The political reasons for this are obvious. In 1990 Labor had just been re-elected (just!), and so was not concerned by the prospect of rising unemployment. In 2021 the Coalition is preparing to face an election. For it, winning that election takes priority over any economic argument. People want jobs more than they want a balanced budget, so that’s what this budget aims to provide.

Most commentators have missed the obvious corollary. After the election, assuming the government is re-elected, pleasing people will not matter so much. Expect to hear Josh Frydenberg wax as righteous next year about the need to reduce the deficit as he is now about the need to reduce unemployment.

I don’t believe this is a long-term change of strategy by the Coalition; it won’t dump its political tactic of branding itself as the “fiscally responsible” party and Labor as the party standing for deficits. This is a short-term tack that will be reversed after the election. Of course no government promising $503 billion of deficits in five years can be called fiscally responsible, so it will make cuts then to reclaim the brand.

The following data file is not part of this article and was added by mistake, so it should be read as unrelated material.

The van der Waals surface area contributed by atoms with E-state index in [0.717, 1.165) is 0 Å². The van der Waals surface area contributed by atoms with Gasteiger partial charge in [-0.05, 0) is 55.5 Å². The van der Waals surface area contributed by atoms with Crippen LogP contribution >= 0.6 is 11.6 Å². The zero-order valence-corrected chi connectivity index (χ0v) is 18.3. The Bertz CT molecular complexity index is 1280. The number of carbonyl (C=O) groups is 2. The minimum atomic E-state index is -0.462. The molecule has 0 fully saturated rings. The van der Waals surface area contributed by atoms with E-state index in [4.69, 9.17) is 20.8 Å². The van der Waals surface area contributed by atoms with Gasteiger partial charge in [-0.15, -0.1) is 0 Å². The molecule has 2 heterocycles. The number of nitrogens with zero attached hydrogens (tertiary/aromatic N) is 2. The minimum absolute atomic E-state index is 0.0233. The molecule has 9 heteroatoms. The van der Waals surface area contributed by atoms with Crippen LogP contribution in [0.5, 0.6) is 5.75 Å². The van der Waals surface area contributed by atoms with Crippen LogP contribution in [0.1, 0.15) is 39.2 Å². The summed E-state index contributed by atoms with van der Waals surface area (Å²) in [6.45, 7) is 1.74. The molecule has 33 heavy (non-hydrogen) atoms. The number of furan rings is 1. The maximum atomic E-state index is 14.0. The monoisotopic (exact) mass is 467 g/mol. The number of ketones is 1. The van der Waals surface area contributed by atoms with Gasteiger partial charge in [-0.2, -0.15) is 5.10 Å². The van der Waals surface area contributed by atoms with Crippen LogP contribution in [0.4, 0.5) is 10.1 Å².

Some will say: “Dude, you’re out of date. Our modern thinking is that governments don’t need to run surpluses. They can just send the bill for the deficits to the Reserve Bank, and it can finance them — and tear up the debt.”

The government and the Reserve have already taken a first step in that direction. At the end of March 2019, the bank held just $3 billion of the roughly $620 billion of government securities then on issue. At the end of March 2021, it held $150 billion of them. While it has bought them in the market rather than from government directly, in net terms it has financed about half of the Covid deficits so far.